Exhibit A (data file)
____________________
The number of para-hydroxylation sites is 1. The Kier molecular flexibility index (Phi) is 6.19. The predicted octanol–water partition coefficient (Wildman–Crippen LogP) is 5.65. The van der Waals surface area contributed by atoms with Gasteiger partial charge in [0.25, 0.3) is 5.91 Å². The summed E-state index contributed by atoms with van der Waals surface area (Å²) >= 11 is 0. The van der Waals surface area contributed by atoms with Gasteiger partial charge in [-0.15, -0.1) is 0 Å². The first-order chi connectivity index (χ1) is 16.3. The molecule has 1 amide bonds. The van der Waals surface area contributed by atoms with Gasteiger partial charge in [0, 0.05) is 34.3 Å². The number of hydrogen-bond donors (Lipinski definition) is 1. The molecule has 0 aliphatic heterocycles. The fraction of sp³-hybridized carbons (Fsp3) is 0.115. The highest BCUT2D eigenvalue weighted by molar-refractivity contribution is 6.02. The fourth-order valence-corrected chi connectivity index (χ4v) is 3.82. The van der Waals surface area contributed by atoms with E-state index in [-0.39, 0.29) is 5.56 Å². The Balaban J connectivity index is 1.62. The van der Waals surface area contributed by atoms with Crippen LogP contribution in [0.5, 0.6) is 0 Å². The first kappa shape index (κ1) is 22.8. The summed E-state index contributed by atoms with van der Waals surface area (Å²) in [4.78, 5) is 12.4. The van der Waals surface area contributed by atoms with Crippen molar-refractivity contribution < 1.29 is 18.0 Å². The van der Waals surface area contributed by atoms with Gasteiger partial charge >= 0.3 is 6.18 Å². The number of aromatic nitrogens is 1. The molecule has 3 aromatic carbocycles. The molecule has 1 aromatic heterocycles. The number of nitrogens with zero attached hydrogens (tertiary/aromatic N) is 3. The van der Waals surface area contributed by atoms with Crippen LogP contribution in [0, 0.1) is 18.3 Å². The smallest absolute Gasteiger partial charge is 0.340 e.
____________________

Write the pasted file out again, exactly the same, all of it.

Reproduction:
The number of para-hydroxylation sites is 1. The Kier molecular flexibility index (Phi) is 6.19. The predicted octanol–water partition coefficient (Wildman–Crippen LogP) is 5.65. The van der Waals surface area contributed by atoms with Gasteiger partial charge in [0.25, 0.3) is 5.91 Å². The summed E-state index contributed by atoms with van der Waals surface area (Å²) >= 11 is 0. The van der Waals surface area contributed by atoms with Gasteiger partial charge in [-0.15, -0.1) is 0 Å². The first-order chi connectivity index (χ1) is 16.3. The molecule has 1 amide bonds. The van der Waals surface area contributed by atoms with Gasteiger partial charge in [0, 0.05) is 34.3 Å². The number of hydrogen-bond donors (Lipinski definition) is 1. The molecule has 0 aliphatic heterocycles. The fraction of sp³-hybridized carbons (Fsp3) is 0.115. The highest BCUT2D eigenvalue weighted by molar-refractivity contribution is 6.02. The fourth-order valence-corrected chi connectivity index (χ4v) is 3.82. The van der Waals surface area contributed by atoms with E-state index in [-0.39, 0.29) is 5.56 Å². The Balaban J connectivity index is 1.62. The van der Waals surface area contributed by atoms with Crippen LogP contribution in [0.5, 0.6) is 0 Å². The first kappa shape index (κ1) is 22.8. The summed E-state index contributed by atoms with van der Waals surface area (Å²) in [4.78, 5) is 12.4. The van der Waals surface area contributed by atoms with Crippen molar-refractivity contribution < 1.29 is 18.0 Å². The van der Waals surface area contributed by atoms with Gasteiger partial charge >= 0.3 is 6.18 Å². The number of aromatic nitrogens is 1. The molecule has 3 aromatic carbocycles. The molecule has 1 aromatic heterocycles. The number of nitrogens with zero attached hydrogens (tertiary/aromatic N) is 3. The van der Waals surface area contributed by atoms with Crippen LogP contribution in [0, 0.1) is 18.3 Å². The smallest absolute Gasteiger partial charge is 0.340 e.